Some-body or no-body: het lichaam en normaliteit bij Honneth en Winnicott

Axel Honneth, neo-Hegeliaan en een van de meest invloedrijke denkers in de erkenningstheorie, is gekend om zijn drie sferen van erkenning: liefde, wet en solidariteit. In de eerste sfeer, liefde, ontwikkelt men het zelfvertrouwen dat het fundament zal vormen voor de andere relaties-tot-zelf in de andere sferen van erkenning. In zijn uitwerking van deze eerste sfeer van erkenning, steunt Honneth op de objectrelatietheorie van psychoanalyticus en kinderarts Donald W. Winnicott. Aan Winnicott ontleent Honneth de notie van een behoeftig subject, dat hij in dienst stelt van zijn bredere subjectnotie van een rationeel, autonoom individu. Dit individu is bij Honneth echter ook onbelichaamd. Aan de hand van een analyse van deze subjectnotie aanwezig in Honneths erkenningstheorie, zullen we zijn verwaarlozing van het lichaam trachten te duiden. Hierin vertrekken we van de hypothese dat Honneths verwaarlozing van het lichaam geen toeval is, maar net ten dienste staat van zijn subjectnotie, waarin een logica van normaliteit werkzaam is. Hoewel Winnicott het lichaam wel een plaats geeft, blijkt deze logica van normaliteit ook bij hem werkzaam, gezien hij enkel normafwijkende lichamen in overweging neemt. We concluderen door de (gedeeltelijke) afwezigheid van het ‘normale’ lichaam bij Honneth en Winnicott te verklaren door een terugwijken voor de verdeeldheid die het lichaam kan brengen.

Vygotsky and Winnicott: a Theoretical Underpinning for the Importance of Play in Child-Analysis

This paper is based on the experience of watching a piece of theatre in which children dub the dialogues of adults. In order to account for the observation that this dubbing as a form of repetition produces a gain without actually adding anything, we formulate the hypothesis that repetition in a child’s play can have the value of an interpretation. We combine this with the clinical observation of Winnicott that playing in itself is therapeutic, illustrated by some short clinical vignettes. A first support for our hypothesis lies in the analysis of the Fort-Da game described by Freud. Furthermore we describe two essential aspects of the child’s play: a supportive function for entering language and the creation of Desire while playing. These two aspects are clarified by making use of the theory of the Russian developmental psychologist Lev Semyonovitch Vygotsky.

The “ontranding” of the psyche

This article deals with the necessary dynamic between the psyche or movement and the object. The notion of movement serves as a material conception of the psyche, in the same way as the drive, the life-drive and language are material: they exist on the basis of a mutual defining relationship to a support, to an object. This necessity (or thought) is considered from within psychosis. Using the poet Antonin Artaud as the movement is illustrated which is not defined by their grounding encounter with the object. With a neologism psychosis is named as ontrand, both in the sense of approach as well as in the sense of distancing. On the basis of a fragment of a case it is explained that, in a way that is different, it is up to the analyst or therapist to ontrand psychosis. In support of this ontranden the case is made for a sufficient continuing constellation of objects. This translation is offered as what Winnicott meant by transitional objects and phenomena.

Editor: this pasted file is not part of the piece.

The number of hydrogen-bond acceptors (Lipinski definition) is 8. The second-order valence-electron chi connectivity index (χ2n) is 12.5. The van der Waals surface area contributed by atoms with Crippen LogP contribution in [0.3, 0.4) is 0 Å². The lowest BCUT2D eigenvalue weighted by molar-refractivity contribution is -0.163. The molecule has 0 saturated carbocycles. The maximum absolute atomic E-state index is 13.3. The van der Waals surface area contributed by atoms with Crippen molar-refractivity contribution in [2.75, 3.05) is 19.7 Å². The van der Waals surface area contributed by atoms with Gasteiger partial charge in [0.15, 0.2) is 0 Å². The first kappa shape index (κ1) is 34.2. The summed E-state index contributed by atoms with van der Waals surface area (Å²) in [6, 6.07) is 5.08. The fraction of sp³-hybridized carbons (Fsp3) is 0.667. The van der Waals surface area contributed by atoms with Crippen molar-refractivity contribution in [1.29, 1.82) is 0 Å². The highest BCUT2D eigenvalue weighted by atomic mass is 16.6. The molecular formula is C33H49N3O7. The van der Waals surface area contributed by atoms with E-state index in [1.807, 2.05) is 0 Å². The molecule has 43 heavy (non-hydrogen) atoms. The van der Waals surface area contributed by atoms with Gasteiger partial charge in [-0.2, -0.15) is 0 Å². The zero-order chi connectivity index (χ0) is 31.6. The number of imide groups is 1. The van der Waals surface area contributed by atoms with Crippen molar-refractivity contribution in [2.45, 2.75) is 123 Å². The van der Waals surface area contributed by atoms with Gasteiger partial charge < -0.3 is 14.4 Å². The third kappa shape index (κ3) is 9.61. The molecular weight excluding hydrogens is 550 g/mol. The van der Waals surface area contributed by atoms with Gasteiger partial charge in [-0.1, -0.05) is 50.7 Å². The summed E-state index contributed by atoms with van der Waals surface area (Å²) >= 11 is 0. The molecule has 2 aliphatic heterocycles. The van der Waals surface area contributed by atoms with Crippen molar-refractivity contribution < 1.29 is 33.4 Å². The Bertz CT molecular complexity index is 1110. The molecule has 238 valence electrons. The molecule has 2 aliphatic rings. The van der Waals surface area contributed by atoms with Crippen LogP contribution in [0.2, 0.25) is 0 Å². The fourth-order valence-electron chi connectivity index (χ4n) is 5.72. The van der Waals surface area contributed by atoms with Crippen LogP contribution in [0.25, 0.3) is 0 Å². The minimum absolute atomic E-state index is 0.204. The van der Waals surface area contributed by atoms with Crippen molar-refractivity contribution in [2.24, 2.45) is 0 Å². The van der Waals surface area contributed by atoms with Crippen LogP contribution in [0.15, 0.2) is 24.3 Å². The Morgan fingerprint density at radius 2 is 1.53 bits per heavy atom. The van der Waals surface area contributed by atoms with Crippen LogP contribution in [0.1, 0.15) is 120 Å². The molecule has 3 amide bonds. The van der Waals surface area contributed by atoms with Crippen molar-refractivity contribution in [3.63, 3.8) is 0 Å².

Psychoanalysis and Education: Is it possible to fail successfully? An exploration starting from D.W. Winnicott

According to Freud, psychoanalysis and education are considered as two impossible professions, both necessarily failing on the rock of castration. At this point the subject has to create an original construct. It is argued that the theoretical concepts good enough mother and true self can be read as the particular constructs of the subject D.W. Winnicott. His particular position towards castration is explored as revealed in the idea of the transitional object. It is not only the content of his work, but, perhaps more importantly, also his style of writing that tries to “hold” the reader. It is precisely in his ideas about a good enough mother/good enough analyst who knows how to hold the child/patient in order to create a true self, that Winnicott’s solution for the impossible professions is found. Psychoanalysis and education are thus conceived of as transforming into another potentially impossible profession: that of creating a desiring subject.